Two techniques for hand hygiene using alcohol-based handrub are promoted in international guidance, the 6-step by the World Health Organization and 3-step by the Centers for Disease Control and Prevention. The study provides the first evidence in a randomized controlled trial that the 6-step technique is superior, thus these international guidance documents should consider this evidence, as should healthcare organizations using the 3-step technique in practice.
To determine the proportion of methicillin-resistant Staphylococcus aureus (MRSA) detections identified by nasal swabbing using agar culture in comparison with multiple body site testing using agar and nutrient broth culture.
Adult patients admitted to 36 general specialty wards of 2 large hospitals in Scotland.
Patients were screened for MRSA via multiple body site swabs (nasal, throat, axillary, perineal, and wound/invasive device sites) cultured individually on chromogenic agar and pooled in nutrient broth. Combined results from all sites and cultures provided a gold-standard estimate of true MRSA prevalence.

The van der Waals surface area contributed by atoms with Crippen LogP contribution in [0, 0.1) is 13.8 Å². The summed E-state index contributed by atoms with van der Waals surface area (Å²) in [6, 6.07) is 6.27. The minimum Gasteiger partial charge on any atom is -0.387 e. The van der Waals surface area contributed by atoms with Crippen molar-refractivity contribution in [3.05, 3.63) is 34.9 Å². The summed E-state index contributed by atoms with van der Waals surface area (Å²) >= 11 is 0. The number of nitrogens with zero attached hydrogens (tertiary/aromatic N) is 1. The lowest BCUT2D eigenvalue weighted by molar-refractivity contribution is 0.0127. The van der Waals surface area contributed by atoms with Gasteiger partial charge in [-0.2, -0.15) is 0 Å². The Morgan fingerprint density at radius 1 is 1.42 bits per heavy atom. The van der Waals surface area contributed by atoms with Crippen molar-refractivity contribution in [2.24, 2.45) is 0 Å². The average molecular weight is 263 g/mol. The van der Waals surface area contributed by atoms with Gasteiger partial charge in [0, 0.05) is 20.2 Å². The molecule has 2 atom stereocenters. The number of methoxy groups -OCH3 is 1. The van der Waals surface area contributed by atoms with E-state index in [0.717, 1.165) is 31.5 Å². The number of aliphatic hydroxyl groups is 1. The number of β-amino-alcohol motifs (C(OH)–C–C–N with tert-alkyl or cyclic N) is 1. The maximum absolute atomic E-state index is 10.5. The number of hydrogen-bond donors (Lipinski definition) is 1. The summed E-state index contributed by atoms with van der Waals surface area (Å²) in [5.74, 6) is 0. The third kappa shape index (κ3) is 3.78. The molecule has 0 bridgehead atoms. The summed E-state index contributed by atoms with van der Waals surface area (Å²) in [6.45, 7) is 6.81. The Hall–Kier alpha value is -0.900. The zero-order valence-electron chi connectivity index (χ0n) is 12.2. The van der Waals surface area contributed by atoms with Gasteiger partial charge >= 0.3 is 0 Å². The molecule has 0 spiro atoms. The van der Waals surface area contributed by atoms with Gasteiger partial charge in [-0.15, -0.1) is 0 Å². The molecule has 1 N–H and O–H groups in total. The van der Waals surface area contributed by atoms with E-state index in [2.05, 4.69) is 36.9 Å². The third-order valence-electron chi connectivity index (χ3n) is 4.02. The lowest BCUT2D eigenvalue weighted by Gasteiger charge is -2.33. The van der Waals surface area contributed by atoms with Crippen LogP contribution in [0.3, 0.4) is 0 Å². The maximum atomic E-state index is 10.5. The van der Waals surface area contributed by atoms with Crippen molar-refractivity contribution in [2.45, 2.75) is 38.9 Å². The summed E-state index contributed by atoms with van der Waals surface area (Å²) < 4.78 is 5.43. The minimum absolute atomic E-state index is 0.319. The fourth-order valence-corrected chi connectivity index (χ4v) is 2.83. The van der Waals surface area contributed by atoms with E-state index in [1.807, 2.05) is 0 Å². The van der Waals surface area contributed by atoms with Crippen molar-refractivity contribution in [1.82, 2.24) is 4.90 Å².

This study found that nasal screening performed better than throat, axillary, or perineal screening but at best identified only 66% of true MRSA carriers against the gold standard at an overall prevalence of 2.9%. Axillary screening performed least well. Combining nasal and perineal swabs gave the best 2-site combination (82%). When combined with realistic screening compliance rates of 80%–90%, nasal swabbing alone probably detects just over half of true colonization in practice. Swabbing of clinically relevant sites (wounds, indwelling devices, etc) is important for a small but high-prevalence group.
Nasal swabbing is the standard method in many locations for MRSA screening. Its diagnostic efficiency in practice appears to be limited, however, and the resource implications of multiple body site screening have to be balanced against a potential clinical benefit whose magnitude and nature remains unclear.
To determine the prevalence of health care-associated infection (HAI) in older people in acute care hospitals, detailing the specific types of HAI and specialties in which these are most prevalent.
Secondary analysis of the Scottish National Healthcare Associated Infection Prevalence Survey data set.
Patients and Setting.
All inpatients in acute care (n = 11,090) in all acute care hospitals in Scotland (n = 45).